Father Of Banned Rowing Student Steps Down

Publish Date
Monday, 23 March 2015, 5:31PM

The father of one of the St Bede's boys at the centre of the rowing row has stepped down as the school's rowing club chairman.

St Bede's College students Jordan Kennedy and Jack Bell were chucked off the rowing team after breaching Auckland Airport security on Friday.

They were caught riding on the baggage conveyor at the Jetstar carousel in the arrivals hall at Auckland Airport's domestic terminal.

The pair were given formal warnings by police and the Aviation Security Service (Avsec) after the prank shortly after arriving on a domestic flight from Christchurch.

Lawyer for the parents, Andrew Marsh, has confirmed to Newstalk ZB that Shane Kennedy stood down from his role as chairman of the St Bede's rowing club yesterday.

Mr Kennedy decided to step down because of his personal involvement with the case, Mr Marsh said.

The school decided that Jordan and Jack, aged 16 and 17, were in breach of the school's code of conduct and banned them from competing at the regatta, which started this morning.

But the boys' parents sought an urgent injunction at the High Court in Christchurch to allow their sons to row in the first race at 11.28am today.

Justice Rachel Dunningham heard the case via a tele-conference this morning. St Bede's College rector Justin Boyle and the Board of Trustees of St Bede's College were named as respondents.

In a decision released before the race, Justice Dunningham granted an interim injunction to prevent St Bede's from stopping the boys rowing at the 2015 Maadi Cup.

Lawyers for the boys' parents also tried to have their names suppressed, but the judge declined to make a name suppression order.

A spokesman for the Civil Aviation Authority (CAA) said the pair were spotted "instantly" once they passed through the rubber curtains by a Jetstar ramp agent.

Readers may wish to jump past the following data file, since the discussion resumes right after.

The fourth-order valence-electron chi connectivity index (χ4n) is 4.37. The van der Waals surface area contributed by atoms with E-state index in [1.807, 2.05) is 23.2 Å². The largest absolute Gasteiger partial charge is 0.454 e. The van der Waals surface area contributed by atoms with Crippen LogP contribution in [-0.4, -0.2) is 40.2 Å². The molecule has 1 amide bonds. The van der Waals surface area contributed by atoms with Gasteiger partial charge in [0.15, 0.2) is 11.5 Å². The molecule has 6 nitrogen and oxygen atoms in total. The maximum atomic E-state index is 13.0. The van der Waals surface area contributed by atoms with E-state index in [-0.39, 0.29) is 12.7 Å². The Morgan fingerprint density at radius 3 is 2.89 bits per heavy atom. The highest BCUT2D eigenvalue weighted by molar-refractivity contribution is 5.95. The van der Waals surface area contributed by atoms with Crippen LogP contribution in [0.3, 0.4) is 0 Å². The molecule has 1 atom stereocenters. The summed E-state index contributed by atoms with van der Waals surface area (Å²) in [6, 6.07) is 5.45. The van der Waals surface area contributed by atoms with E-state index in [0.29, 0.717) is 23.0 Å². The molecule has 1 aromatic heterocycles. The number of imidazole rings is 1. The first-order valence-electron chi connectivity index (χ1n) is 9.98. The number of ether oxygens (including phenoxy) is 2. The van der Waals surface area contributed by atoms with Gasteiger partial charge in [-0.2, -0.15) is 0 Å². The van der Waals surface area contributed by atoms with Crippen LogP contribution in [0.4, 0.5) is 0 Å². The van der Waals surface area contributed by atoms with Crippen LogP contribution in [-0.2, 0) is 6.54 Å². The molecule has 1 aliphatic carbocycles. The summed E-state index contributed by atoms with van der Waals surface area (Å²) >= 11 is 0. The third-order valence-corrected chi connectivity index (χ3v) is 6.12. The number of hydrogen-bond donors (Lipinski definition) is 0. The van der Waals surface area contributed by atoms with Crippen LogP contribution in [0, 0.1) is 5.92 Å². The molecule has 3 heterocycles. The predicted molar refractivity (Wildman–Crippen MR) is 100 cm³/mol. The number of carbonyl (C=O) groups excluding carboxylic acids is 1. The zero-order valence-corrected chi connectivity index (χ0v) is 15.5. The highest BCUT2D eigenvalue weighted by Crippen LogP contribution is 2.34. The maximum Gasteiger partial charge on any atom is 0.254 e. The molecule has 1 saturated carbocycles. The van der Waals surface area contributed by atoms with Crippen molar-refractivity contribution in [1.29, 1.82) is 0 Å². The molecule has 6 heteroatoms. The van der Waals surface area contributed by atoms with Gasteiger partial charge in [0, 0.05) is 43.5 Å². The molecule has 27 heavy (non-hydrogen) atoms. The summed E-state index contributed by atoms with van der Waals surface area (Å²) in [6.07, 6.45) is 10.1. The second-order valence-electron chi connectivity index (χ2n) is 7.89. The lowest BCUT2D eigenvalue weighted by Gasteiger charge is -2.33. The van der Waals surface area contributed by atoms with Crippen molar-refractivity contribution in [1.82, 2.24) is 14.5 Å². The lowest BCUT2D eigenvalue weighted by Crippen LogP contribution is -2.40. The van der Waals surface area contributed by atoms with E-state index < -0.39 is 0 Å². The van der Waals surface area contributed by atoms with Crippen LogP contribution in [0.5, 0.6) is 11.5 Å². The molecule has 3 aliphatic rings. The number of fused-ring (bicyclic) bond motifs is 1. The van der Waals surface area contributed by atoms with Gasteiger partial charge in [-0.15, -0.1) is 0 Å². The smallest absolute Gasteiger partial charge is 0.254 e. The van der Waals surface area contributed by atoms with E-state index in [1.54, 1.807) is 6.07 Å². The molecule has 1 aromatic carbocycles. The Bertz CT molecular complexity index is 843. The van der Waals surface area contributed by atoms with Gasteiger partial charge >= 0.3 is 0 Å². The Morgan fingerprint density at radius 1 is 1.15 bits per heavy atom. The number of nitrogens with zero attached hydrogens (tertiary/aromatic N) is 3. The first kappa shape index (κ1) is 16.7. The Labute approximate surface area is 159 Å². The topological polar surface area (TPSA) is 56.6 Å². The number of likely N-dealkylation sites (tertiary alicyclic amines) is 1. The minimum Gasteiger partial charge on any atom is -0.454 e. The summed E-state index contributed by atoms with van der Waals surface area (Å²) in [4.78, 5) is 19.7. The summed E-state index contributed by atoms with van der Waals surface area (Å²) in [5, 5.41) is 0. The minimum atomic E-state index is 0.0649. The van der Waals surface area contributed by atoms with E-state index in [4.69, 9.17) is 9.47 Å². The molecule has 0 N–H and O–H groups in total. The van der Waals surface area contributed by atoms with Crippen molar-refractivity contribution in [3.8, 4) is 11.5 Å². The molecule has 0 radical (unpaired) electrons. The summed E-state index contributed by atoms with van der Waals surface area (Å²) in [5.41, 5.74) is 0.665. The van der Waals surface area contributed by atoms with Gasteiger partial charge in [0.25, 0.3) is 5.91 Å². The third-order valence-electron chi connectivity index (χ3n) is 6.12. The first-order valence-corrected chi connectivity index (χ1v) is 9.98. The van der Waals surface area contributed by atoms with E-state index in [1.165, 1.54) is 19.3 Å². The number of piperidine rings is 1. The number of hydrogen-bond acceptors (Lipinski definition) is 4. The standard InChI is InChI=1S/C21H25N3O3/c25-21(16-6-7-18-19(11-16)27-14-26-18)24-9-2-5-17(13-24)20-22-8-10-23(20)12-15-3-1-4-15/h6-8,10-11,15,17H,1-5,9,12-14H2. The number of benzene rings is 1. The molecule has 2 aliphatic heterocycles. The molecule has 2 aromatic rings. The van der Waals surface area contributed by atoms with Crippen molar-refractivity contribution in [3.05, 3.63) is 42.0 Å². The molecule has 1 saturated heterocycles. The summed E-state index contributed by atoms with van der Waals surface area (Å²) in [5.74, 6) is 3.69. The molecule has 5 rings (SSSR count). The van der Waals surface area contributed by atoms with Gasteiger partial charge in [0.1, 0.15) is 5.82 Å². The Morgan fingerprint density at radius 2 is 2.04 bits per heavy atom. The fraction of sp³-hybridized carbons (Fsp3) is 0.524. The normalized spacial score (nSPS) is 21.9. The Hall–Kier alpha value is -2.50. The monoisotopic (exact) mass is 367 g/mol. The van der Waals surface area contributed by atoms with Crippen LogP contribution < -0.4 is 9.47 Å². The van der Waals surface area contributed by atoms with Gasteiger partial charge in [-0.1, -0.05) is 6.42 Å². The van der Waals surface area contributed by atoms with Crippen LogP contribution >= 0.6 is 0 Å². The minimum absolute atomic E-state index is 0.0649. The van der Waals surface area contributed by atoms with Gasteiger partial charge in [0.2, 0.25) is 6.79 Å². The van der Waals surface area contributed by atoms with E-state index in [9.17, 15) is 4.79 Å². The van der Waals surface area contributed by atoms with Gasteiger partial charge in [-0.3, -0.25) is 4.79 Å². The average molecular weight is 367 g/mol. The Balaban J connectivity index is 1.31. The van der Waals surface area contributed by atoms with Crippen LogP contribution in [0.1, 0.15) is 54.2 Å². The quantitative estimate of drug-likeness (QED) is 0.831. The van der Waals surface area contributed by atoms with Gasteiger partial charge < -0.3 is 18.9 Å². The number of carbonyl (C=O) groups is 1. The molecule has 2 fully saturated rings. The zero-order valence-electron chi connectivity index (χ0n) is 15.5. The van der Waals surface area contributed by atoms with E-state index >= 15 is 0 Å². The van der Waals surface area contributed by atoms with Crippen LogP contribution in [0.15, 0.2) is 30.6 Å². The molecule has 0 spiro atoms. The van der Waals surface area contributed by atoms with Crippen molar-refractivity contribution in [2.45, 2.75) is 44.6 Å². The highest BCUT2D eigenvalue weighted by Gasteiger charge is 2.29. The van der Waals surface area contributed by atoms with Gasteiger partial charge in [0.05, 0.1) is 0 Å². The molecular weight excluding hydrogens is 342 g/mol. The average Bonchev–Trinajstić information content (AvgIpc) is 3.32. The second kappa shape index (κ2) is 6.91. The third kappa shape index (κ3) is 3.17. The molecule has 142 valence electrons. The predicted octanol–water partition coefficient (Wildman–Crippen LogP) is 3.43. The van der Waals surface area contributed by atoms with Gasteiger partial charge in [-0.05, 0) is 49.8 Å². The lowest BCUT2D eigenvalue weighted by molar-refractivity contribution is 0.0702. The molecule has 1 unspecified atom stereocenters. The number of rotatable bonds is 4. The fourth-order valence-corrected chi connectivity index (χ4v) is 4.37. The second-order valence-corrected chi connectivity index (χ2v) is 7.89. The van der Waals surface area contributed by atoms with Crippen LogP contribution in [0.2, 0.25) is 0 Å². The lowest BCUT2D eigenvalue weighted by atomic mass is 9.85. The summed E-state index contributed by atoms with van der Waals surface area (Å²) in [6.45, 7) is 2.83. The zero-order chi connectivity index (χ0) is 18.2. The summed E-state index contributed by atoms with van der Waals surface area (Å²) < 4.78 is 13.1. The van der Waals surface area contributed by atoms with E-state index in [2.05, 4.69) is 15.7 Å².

The Jetstar rep called his supervisor who, in turn, involved Avsec.

"The boys apologised immediately and said they did it for fun," the CAA spokesman said.

"We were satisfied no breach of the sterile area occurred as the boys were spotted by Jetstar staff from the moment they emerged airside, after which they were escorted out of the airside baggage area to landside, almost immediately.

"We do understand that students travelling as a group can get quite excited and have a lot of nervous energy, but they must understand that in airport environments there is zero tolerance for games or pranks and we would discourage any further instances of this type of behaviour.

"The boys are very lucky they got off with a warning and that there was no risk to the safety and security of other passengers or airport staff."

As is customary under CAA regulations, the CAA will be reviewing all details of the incident and consider if any further action is required.

The Maadi Cup regatta at Lake Karapiro is the largest national rowing regatta for New Zealand school students, with 2196 participants from 122 schools.

United Future leader Peter Dunne, himself a former St Bede's pupil, has tweeted his support for the boys.

The boys' antics were not "a harmless prank" but said it was "not for the school to resolve".

"The boys' irresponsible conduct is for their parents, Police and Aviation Security to deal with, not the college," he said.

"Schools often assume too much authority in cases like this for reputational reasons only."

Mr Dunne also tweeted that a correspondent emailed him to say, 'What is it with St Bedes' boys and airport security?'

"Best response yet," said Mr Dunne, in reference to Defence Minister Gerry Brownlee's brush with airport security last year.


Source: NZ Herald